Two government agencies are in a legal scrap over an Indian student who claims he did not know his visa application was tainted by fraud.
Navneet Singh was in limbo while he waited to see who would prevail: the Immigration and Protection Tribunal, which granted him an eight month visa; or Immigration New Zealand which said the tribunal exceeded its powers.
Court documents have shown that immigration officials worried that if Mr Singh received the interim visa it would set a bad precedent, contrary to the government's harder-nosed approach to crack down on fraud in the foreign student industry in the last 10 months.
If Immigration won out, it would confirm Mr Singh was liable for deportation.
Mr Singh completed a level five business diploma in April last year, then applied for a second student visa to do level six study.
Meantime, it was revealed that the sponsor - his uncle - and the bank account he declared when applying for his first visa had not been used to pay his tuition or living expenses here, so his application was refused.
He appealed to the Immigration and Protection Tribunal on humanitarian grounds, saying he trusted the education agent in India who submitted the fraudulent bank documents without him knowing.
But the tribunal said he was ultimately responsible for the visa information he provided, and that he did not deny it was wrong.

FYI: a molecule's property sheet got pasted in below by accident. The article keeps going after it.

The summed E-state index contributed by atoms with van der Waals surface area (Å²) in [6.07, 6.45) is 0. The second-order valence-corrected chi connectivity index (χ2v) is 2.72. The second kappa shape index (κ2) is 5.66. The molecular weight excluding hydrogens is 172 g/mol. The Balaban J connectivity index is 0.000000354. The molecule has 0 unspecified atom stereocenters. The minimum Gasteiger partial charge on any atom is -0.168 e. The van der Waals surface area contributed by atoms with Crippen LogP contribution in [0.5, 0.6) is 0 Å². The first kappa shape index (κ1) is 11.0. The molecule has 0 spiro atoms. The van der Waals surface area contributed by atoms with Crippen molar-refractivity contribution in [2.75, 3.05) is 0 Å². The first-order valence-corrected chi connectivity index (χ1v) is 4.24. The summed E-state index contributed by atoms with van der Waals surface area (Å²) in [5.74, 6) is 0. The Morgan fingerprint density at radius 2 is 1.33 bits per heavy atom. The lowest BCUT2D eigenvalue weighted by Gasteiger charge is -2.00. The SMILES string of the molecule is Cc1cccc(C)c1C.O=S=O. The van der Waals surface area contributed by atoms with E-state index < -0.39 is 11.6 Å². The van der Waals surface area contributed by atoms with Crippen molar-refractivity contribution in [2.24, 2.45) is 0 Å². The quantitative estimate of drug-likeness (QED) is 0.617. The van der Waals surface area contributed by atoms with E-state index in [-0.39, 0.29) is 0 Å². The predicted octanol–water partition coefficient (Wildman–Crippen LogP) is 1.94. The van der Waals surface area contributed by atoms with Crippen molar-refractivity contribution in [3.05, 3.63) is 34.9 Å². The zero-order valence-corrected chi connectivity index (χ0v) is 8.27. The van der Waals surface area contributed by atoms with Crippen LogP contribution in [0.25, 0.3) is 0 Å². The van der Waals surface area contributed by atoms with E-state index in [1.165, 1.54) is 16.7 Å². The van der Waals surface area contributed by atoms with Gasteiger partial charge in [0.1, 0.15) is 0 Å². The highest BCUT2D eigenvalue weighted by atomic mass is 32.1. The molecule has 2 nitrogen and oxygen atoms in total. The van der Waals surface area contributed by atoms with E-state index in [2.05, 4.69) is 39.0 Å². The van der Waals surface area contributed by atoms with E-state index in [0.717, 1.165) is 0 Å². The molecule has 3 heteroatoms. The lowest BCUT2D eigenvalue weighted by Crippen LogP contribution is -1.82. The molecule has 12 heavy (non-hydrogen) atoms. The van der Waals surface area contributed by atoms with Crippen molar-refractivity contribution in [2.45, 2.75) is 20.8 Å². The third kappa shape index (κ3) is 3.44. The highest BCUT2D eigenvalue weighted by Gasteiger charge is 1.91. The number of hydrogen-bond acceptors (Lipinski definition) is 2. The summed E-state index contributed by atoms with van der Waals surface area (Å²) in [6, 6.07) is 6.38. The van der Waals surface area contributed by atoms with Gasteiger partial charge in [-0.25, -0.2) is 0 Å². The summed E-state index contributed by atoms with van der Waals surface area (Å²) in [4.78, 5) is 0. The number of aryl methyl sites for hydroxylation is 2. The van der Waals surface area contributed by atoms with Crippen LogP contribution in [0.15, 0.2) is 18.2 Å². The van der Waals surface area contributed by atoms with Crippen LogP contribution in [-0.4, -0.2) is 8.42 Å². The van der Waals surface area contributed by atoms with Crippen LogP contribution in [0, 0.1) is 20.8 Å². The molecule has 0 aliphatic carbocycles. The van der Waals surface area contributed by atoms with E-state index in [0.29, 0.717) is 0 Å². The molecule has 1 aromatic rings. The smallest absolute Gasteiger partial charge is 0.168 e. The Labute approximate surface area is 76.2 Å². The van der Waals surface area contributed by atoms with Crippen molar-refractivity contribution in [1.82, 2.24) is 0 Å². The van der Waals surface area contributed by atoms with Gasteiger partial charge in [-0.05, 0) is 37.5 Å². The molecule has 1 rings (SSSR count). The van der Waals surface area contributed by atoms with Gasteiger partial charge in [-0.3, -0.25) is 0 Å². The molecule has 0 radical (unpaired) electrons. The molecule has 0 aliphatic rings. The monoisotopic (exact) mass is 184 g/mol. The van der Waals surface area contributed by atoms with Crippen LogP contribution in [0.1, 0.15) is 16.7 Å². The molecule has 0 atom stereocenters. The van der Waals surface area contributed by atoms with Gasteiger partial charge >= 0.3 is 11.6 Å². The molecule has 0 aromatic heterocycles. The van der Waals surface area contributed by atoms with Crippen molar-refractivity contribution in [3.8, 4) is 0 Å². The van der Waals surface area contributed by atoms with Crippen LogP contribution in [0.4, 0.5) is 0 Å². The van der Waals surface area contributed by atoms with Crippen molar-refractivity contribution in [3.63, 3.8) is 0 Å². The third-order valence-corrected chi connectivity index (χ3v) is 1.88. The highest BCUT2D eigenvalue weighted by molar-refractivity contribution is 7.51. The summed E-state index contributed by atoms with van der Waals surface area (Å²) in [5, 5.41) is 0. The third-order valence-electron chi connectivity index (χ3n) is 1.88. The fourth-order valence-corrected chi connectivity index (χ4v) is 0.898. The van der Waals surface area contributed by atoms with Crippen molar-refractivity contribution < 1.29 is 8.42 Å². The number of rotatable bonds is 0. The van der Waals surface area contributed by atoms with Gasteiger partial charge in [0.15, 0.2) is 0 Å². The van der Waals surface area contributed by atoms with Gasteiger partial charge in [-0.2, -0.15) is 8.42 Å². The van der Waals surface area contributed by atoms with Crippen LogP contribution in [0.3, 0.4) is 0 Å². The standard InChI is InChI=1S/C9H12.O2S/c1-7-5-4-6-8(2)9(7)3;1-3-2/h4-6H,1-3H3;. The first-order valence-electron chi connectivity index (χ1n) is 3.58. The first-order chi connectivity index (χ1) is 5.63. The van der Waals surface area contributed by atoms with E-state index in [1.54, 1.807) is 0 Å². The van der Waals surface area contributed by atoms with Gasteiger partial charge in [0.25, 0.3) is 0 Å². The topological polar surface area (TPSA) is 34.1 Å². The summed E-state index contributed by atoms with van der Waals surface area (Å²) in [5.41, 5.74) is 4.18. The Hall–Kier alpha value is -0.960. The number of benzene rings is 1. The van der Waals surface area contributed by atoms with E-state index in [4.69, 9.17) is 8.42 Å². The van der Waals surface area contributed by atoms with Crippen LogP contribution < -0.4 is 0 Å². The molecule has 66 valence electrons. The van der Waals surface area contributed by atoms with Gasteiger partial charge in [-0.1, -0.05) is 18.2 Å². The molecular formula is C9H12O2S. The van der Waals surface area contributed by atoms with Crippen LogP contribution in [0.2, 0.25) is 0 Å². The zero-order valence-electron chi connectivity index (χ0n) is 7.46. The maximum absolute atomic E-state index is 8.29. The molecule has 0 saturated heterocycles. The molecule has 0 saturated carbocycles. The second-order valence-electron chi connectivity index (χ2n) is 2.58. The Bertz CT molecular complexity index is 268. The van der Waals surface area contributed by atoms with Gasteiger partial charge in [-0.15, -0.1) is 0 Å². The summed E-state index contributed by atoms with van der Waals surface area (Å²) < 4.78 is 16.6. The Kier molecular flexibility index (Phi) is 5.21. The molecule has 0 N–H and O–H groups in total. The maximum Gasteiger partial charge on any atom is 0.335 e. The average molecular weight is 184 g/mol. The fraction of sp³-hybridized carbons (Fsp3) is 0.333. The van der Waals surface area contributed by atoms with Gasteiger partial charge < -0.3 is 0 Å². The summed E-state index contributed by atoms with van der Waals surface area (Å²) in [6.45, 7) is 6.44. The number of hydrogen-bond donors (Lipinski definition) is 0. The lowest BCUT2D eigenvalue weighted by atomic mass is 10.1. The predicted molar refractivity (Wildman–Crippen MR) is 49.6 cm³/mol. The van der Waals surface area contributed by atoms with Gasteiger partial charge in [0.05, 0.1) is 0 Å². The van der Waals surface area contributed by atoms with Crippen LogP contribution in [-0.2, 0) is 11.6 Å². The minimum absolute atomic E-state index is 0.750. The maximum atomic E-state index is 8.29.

It rejected his appeal overall on the grounds that his case was not that unusual - for the appeal to succeed there had to be "exceptional circumstances of a humanitarian nature".
He did not have family here and could readily return to life in India, the tribunal said. He had received the level five business diploma he had studied for, it noted.
However, the tribunal directed that he be given an eight-month visa to let him finish his level six business studies course, which he had already paid for.
The Ministry of Business, Innovation and Employment and Immigration have appealed, arguing the decision was tantamount to the tribunal creating a de facto right of appeal for students.
The next court hearing would be held next month.
Immigration declined to comment.